He changed that in 1967. He started interviewing interesting people using a tape recorder. Subjects didn't have to be former governors, though he interviewed lots of politicians. They could be homemakers, next-door neighbors, fruit pickers, orange barons, alligator wrestlers, the grandchildren of slaves. That is how the Samuel Proctor Oral History Program was born.

"Remember that most of the history written up until the second half of the 20th century is really the history of the elites," Proctor once said. "Now the tape recorder comes in and gives people who were voiceless in history a chance to have some input."

The oral history program contains 4,000 tapes and counting. It is the largest collection in the South and considered among the best in the United States.

"I think it will be his legacy," Mormino says. "He was a wonderful teacher and an outstanding editor, and those things are important, but 200 years from now, historians will relish listening to those interviews. There is something about hearing the human voice. You get the soul."

History meets technology

Years from now, when historians write about Sen. Bob Graham, they will have gobs of information for study. A Graham library conceivably might include vaults containing speeches and legislative accounts and newspaper clippings and his notebooks stacked up to the ceilings. In fact, a historian might find it almost too much to deal with.

But Proctor's talks with Graham, on tape, are human and revealing. Revealing, by the way, of both of them. In 1996, Proctor asked Graham about his tough 1986 Senate race against Paula Hawkins that featured brass-knuckles campaigning. Proctor, the experienced teacher who seldom was fooled by a student's bluff, found Graham's tame explanation somewhat lacking.

"That sounds just like the Southern gentleman," Proctor growls on the tape, "a lot of mishmash without saying very much."

You can find that tape in a drawer at UF. The transcript is in a filing cabinet next door. Across the hall is the office of Julian Pleasants, 66. A longtime UF history professor, Pleasants is now directing the oral history program.

He teaches students interviewing techniques and dispatches them to question Floridians. Of course, he asks many questions himself.

He questioned old men about their memories of building Florida's state parks during the Depression on behalf of the Civilian Conservation Corps. His interviews with well-known newspaper writers and editors are in the files and in a book, Orange Journalism, published in 2003. His interviews with politicians and poll workers are in the files and in his latest book, Hanging Chads: The Inside Story of the 2000 Presidential Recount in Florida.

Recently he interviewed Floridians about their World War II combat experiences.

"They are dying at a rapid clip now," Pleasants says. "It was important to get them on the record."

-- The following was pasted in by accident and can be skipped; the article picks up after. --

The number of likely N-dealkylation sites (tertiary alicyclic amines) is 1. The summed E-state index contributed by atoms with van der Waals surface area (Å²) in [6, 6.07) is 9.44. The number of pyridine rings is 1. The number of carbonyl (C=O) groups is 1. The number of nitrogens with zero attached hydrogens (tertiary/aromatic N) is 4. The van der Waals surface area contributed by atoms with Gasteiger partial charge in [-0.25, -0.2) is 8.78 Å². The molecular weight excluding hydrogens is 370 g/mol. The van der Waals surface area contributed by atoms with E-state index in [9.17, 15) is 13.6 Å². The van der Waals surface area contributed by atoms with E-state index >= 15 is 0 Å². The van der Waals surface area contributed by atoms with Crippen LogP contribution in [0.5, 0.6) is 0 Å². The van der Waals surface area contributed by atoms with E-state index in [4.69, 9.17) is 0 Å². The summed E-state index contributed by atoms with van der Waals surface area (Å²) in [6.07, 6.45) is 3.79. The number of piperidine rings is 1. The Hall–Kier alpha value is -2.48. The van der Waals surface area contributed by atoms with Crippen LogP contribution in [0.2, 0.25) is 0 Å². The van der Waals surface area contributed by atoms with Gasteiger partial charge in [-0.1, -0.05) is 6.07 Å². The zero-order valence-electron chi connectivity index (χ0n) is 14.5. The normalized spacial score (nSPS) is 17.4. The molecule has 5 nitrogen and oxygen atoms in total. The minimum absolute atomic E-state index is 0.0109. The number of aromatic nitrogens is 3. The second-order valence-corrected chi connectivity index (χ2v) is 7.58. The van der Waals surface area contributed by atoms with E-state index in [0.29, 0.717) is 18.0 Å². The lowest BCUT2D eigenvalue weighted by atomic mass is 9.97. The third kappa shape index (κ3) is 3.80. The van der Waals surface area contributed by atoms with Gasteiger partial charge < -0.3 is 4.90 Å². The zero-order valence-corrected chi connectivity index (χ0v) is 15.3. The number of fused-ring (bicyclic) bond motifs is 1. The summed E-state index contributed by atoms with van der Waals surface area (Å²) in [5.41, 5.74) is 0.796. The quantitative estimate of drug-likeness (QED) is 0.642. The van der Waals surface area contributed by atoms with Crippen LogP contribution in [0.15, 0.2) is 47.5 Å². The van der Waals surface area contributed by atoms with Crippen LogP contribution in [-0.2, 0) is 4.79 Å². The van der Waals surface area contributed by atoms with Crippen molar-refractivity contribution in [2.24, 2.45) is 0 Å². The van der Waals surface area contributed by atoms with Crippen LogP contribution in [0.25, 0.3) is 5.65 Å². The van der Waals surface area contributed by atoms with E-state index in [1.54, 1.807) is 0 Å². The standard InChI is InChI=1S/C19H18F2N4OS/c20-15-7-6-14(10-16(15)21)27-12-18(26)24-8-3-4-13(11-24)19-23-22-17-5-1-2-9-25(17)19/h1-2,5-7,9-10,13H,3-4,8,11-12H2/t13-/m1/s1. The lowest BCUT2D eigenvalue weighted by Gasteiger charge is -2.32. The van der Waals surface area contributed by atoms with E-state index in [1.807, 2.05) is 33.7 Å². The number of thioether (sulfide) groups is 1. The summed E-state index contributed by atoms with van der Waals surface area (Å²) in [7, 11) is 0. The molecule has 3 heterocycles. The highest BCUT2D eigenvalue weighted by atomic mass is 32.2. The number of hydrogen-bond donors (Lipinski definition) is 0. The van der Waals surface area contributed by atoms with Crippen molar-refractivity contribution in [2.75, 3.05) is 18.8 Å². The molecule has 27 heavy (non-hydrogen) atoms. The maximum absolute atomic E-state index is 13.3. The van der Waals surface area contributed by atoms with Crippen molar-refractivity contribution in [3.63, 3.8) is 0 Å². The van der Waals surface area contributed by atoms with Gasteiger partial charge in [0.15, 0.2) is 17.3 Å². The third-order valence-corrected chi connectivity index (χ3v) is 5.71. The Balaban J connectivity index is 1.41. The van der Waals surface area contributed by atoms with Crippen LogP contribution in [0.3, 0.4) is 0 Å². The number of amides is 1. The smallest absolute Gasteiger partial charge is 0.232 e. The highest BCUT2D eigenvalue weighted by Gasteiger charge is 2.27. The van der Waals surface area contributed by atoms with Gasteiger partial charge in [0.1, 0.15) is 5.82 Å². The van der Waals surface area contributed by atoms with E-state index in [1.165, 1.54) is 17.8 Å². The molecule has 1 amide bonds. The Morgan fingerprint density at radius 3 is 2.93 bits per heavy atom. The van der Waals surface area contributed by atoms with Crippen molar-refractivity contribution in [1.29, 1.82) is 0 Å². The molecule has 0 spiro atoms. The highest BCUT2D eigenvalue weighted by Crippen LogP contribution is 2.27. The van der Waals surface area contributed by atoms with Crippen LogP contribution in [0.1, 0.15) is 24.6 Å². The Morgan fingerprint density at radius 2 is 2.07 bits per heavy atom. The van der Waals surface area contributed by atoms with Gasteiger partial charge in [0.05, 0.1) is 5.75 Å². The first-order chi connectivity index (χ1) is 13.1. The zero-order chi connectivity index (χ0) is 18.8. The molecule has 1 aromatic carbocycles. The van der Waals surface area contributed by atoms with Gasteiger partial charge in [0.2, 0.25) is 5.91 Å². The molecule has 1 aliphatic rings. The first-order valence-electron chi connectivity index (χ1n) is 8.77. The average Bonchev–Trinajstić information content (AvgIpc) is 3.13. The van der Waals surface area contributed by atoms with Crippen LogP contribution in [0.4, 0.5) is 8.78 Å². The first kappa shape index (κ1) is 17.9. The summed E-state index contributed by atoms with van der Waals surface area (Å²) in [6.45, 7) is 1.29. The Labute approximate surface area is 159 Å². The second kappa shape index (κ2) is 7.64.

He talked to a tough old Marine who recounted the day a huge red hole suddenly appeared in his buddy's chest during a machine gun battle. The old Marine plugged the hole with his own fist, but it didn't help. His buddy died.

"Suddenly the man I am interviewing burst into tears," Pleasants says. At that moment, it wasn't 2005. It was 1945, and the Battle of Okinawa was still raging.

Everything is on audiotape, but recently Pleasants collected enough money from donations and funding to purchase a video camera. Oral historians are now collecting video to go along with the voices.

The next step for the program is an improved Internet presence. Eventually, if Pleasants can raise more money - Proctor's genius for fundraising was legendary - all interviews will be available to anyone with access to the Internet. A kid living in, say, Pensacola will be able to listen to 100-year-old Marjory Stoneman Douglas' aristocratic way of talking about the Everglades.

The spark remains

In the late afternoon, the oral history department is as quiet as a tomb. Pleasants has left for the day. So has his secretary. The only person on the job is a graduate student aide. She sits in a dimly lit office, wearing ear buds, transcribing a World War II interview.

When she takes a break, her tape machine is free. Open it up, throw in a new tape, hit play.

In 1993, on the tape, Sam Proctor is talking to another historian. Proctor's voice is somewhat piercing and slightly Southern, a kind of Truman Capote Southern, precise and fussy with just a trace of buttered grits.

Proctor and his interviewer talk about teaching history, about gathering oral history, about writing history. It is shop talk, not very sexy: a couple of history professors, colleagues and friends, shooting the bull. Yet the interviewer, frankly, sounds as awed as a schoolboy. Many competent historians felt like schoolboys in Proctor's imperial presence.

The interviewer asks Proctor about his greatest contribution to Florida. Proctor talks with pride - you can hear it in his voice - about all the students he persuaded to study history over almost four decades.

"I feel that using the word "igniter' may not be the right word," Proctor says, "but it certainly gives the meaning of what I want."

Turn off the tape recorder. Remove the ear buds.

At the Samuel Proctor Oral History Program office, silence is indeed deafening.

-- Jeff Klinkenberg can be reached at 727 893-8727 and

-- For more information about the Samuel Proctor Oral History Program, call 352 392-7168 or visit

[Last modified August 17, 2005, 13:21:20]